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Wednesday, April 06, 2016 

Questions still remaining, and answers not necessary.

According to Dan Hannan, in full Monty Python colonel mode, this is getting silly.  Likewise, Boris Johnson "cannot see what they are blathering about".

Presumably, neither could Downing Street.  On Monday, David Cameron's father's tax arrangements via his offshore investment fund Blairmore Holdings were deemed "a private matter".  Yesterday it became apparent this wasn't going to hold, and so in the present tense, Dave confirmed he was not benefiting from any offshore holdings or shares, nor did he have any.  Further to that, he then made clear neither did Samantha, apart from a few shares in her father's own onshore property holdings.  Come this morning, and still a further clarification was deemed necessary: now Dave is saying that he also won't benefit from Blairmore in the "future".

You don't have to go into a Jess Phillips routine to find this all a bit rum.  Yes, plenty of us to an extent benefit from investments exempt from tax through putting savings in an ISA.  Yes, plenty of us also want to limit our tax liability as much as we can.  No one likes paying tax, but tax in the aphorism is what we pay for a civilised society.  Clearly however there's a difference between begrudgingly paying what we owe, and going out of our way to avoid paying it, as was the aim with Blairmore.

The obvious question for Cameron now is, was his father right to establish an offshore trust for this purpose?  It's not that he needs to answer whether he benefited from Blairmore in the past, as it's apparent he did.  Cameron has after all been highly critical of individuals who have taken part in artificial tax avoidance schemes.  His not being forthcoming will hardly inspire confidence that he means what he says about cracking down on tax havens and those avoiding/evading tax currently, not least when the OBR's projections on reaching a surplus by 2020 are reliant on more tax coming in through the closing of such loopholes.  This is without even beginning to get into how reliant the Tories are now and have been in the past on funding from businessmen who have either been non-domiciled, or have taken part in similar avoidance schemes.

Nor is there really a parallel here between the anger when the Daily Mail attacked Ed Miliband's father for "hating Britain", and the questions now being raised about Ian Cameron's financial dealings.  No one is suggesting that what Cameron's old man did was illegal, and while you can get on your real high horse ala Phillips about it, there's little point.  Cameron has never denied his privilege, and Blairmore if anything looks to be on the mild end of the lengths some went to avoid paying their fair share.  The point now is whether Cameron will act in concert with other world leaders to prevent the rich and global corporations from paying what they owe.  If that means imposing direct rule on places like the British Virgin Islands, instead of pussyfooting around, then so be it.  It should mean that where a light has begun to be shone into the depths of the offshore world, such as with the Private Eye database of properties owned by overseas companies, this should not then be brought to an abrupt end by the privatisation of the Land Registry.  These are hardly radical steps, especially for a prime minister whom according to the spin has been leading the way already.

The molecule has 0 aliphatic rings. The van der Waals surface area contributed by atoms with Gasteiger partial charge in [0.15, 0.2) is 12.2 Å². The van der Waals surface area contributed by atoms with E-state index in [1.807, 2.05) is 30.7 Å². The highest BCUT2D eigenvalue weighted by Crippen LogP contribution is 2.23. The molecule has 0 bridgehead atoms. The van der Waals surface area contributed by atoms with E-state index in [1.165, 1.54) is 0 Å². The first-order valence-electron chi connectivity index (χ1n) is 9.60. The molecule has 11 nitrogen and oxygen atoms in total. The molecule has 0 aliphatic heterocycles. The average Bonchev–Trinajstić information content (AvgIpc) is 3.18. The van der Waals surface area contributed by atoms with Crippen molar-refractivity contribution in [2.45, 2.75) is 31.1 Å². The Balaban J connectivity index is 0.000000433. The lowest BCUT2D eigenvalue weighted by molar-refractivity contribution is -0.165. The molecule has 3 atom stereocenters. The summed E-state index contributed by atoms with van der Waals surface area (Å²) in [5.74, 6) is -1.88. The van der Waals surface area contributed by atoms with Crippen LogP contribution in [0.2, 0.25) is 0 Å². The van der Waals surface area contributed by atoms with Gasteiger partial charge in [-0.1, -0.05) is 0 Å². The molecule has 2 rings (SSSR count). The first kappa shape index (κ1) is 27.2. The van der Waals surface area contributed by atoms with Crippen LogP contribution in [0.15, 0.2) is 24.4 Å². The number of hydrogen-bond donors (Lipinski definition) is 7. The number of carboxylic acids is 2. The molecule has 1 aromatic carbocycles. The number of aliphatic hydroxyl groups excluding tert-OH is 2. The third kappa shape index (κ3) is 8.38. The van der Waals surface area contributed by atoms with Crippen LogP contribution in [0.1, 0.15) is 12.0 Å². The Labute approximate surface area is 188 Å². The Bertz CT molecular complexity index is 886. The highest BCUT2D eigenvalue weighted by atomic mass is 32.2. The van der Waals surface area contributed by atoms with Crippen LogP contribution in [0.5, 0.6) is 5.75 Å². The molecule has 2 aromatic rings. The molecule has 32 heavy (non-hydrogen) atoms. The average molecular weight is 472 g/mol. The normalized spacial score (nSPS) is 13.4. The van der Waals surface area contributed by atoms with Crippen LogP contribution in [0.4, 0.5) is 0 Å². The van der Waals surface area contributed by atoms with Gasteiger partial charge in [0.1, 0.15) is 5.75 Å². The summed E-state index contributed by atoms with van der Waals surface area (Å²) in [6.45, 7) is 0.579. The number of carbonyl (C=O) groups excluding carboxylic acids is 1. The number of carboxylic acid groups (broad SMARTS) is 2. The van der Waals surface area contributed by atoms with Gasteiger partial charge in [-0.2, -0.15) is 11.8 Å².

Something on the other hand that is very much not a scandal is the hubbub around culture secretary John Whittingdale.  According to Nick Mutch on Byline, in a piece unhappily published on April the 1st, Whittingdale was for at least a year in a relationship with a dominatrix by the name of Olivia King.  No documentary evidence is provided by Mutch to prove that the woman photographed with Whittingdale is an escort, let alone a dominatrix, but let's take that on trust.  If the fact Whittingdale might have been paying for sex isn't enough to make it a story, then Mutch has secondary and third angles.

First, King was apparently at the same time as being paid for her services by the culture secretary also making appearances with a "a member of the London underworld, who has a previous firearms conviction", potentially putting him at risk of blackmail.  Second, the press very much knew about all of this, and yet despite in the past running similarly weak exposes, has decided in this case that Whittingdale's apparent lack of luck with women isn't of interest to the public.  Could this possibly be because of Whittingdale's spoken aversion to the BBC, or his refusal to implement the double costs element of the 2013 Crime and Courts Act?

Or is it that the story is just a bit crap?  Are we really in 2016 pursuing the whole blackmail justification, especially on the remarkably spurious grounds that King was also going out with a "member of the London underworld"?  In the Profumo scandal there was at least a Soviet attache involved.  The idea that the press won't expose him because it's not in their interests doesn't really wash either.  The Tories as a whole weren't keen on the double costs recommended by Leveson, nor are they the BBC.  The Independent and Mail on Sunday might conceivably have factored Whittingdale's usefulness to them into their thinking, but at the expense of bringing a minister down, always regarded as a journalistic coup?  Pull the other one.  Not everything is a conspiracy, nor is every unmarried or single politician being seen out with someone a story.  It really isn't any more complicated than that.

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